A 19-year-old woman has begun a campaign to ban all unpaid work trials after she worked a five-hour shift in a restaurant and didn’t get paid.
Ellen Reynolds, from Glasgow, had to buy a shirt and trousers for a uniform as well so ended up £20 out of pocket.
“In Britain it’s expected that companies pay for goods and services. A trial shift is no different,” she said.
“For whoever is doing the trial shift they are working for the company, they are making them money.”
Legal ‘grey area’
Ellen says she is lucky because she’s only relying on part-time work to support her while she studies. “I’ve got the luxury that if I need to my parents can help me out.
“Other people don’t have that luxury and can’t afford to work for free. But at the same time they can’t turn down a potential job because they need the money.
“So many people have lost their jobs but that doesn’t mean that businesses should take advantage of that.”
There is no specific law covering this issue and what the restaurant did wasn’t illegal.
Instead the area is covered by legislation around the National Minimum Wage Act 1998.
“The thrust of the legislation is that any person who performs work for a business or organisation is entitled to the National Minimum Wage,” says John Skelly, employment partner at law firm Baker Skelly.
“However, there are exceptions for individuals involved in a scheme for the ‘seeking of or obtaining of work’ or that is ‘designed to provide training, work experience or temporary work’.
“In short, it’s a grey area under the law as it exists at the moment and it is open to abuse, especially in the hospitality industry where it does seem to be a feature of recruitment.”
Ellen told Money Box she worked from 4-9pm and did everything a waitress would be expected to do. “I ran food and drinks to customers. If they needed anything like another drink, napkins, cutlery, parmesan, I got them that.
“I cleaned the tables, set up the tables, swept the floor, took people to their seats, pretty much everything you’d expect of a waitress, took a few payments on the card machine.”
Even if the trial was unsuccessful and the restaurant didn’t want to give Ellen any more shifts she argues they should have at least paid her for the work she did do.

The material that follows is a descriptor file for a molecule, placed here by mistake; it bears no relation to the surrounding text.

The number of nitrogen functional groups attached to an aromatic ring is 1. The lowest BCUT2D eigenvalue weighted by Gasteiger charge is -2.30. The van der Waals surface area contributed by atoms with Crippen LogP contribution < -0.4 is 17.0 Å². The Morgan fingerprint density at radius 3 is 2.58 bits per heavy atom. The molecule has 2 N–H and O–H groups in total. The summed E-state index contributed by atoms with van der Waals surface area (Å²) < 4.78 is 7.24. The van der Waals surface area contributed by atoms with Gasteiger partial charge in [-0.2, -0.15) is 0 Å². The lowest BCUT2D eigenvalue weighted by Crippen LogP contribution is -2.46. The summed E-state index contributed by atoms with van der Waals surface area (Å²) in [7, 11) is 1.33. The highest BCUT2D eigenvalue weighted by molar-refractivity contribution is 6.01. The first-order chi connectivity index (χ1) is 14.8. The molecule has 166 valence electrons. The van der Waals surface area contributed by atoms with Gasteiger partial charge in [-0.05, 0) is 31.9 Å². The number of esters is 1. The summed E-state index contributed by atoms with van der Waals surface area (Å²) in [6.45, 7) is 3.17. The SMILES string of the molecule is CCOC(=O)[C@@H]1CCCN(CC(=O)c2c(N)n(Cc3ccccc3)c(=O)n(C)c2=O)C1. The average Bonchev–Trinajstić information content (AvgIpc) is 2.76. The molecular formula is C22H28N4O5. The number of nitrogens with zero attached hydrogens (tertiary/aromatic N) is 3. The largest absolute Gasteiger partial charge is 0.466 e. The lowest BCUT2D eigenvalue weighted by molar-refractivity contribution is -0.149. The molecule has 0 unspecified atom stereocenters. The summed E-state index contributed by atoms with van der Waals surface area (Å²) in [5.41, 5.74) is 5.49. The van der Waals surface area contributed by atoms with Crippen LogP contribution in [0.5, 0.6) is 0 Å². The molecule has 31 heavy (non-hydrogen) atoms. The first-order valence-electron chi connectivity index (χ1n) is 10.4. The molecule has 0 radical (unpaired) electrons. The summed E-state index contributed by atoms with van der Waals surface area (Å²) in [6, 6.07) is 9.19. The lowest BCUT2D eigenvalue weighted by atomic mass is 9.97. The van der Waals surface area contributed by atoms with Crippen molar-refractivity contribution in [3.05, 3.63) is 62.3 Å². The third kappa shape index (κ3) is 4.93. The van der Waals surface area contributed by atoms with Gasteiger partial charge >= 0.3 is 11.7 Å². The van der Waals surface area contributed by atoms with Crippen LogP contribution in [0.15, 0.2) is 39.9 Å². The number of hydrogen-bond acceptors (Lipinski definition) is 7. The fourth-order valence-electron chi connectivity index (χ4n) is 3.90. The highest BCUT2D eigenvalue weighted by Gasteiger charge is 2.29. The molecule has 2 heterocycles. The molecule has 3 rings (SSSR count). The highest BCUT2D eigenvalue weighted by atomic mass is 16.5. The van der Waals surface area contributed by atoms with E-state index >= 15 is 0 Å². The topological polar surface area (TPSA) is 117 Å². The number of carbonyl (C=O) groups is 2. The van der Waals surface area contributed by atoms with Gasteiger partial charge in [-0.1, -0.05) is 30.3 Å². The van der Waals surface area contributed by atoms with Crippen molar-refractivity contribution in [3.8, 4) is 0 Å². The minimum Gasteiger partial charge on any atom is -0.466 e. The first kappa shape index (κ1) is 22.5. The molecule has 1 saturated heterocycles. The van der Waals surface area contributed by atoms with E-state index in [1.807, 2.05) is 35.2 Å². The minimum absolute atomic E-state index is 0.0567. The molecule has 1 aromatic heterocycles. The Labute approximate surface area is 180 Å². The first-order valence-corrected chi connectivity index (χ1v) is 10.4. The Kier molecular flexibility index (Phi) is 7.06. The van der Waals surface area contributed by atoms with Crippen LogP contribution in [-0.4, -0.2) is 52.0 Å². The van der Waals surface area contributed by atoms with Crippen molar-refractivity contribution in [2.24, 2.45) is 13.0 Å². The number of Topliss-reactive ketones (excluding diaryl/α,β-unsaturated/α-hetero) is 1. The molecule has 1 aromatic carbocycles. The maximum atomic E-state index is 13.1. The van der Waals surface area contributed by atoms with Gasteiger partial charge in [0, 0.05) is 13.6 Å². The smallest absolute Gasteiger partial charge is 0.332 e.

“They didn’t ask me anything new, it really was just the trial that they wanted me there for.
“It’s unfair that just because you don’t want to hire them later on you’re not going to pay them for the services they provided you.”
Ellen’s now started a petition calling on MPs to have a debate in Parliament about banning unpaid work trials.
It’s something SNP MP for Glasgow South, Stewart McDonald, tried to make happen in 2018 with a private members’ bill.
“Ever since the government talked out [did not support] my bill to ban unpaid trial shifts, I’ve been trying to get them to see the error of their ways and fix it,” he says.
“More than two years campaigning against exploitative, unfair, unpaid trial shifts, I still hear horror stories from people who are being asked to work hours unpaid, without knowing if they will get the job or if there even is one available.
“The current law is not working, and the UK government must now commit to a ban on unpaid work trials – a fair day’s work deserves a fair day’s pay.”
In response the government said: “It is already illegal to employ people on unpaid work trial periods for an excessive period of time, or where the trial is not part of a genuine recruitment process.
“If you are a worker you should be paid at least the minimum wage. Businesses that are found to be breaking the rules can face unlimited fines, disqualification of directors or being named and shamed.”
You can hear more on BBC Radio 4’s Money Box programme by listening again here.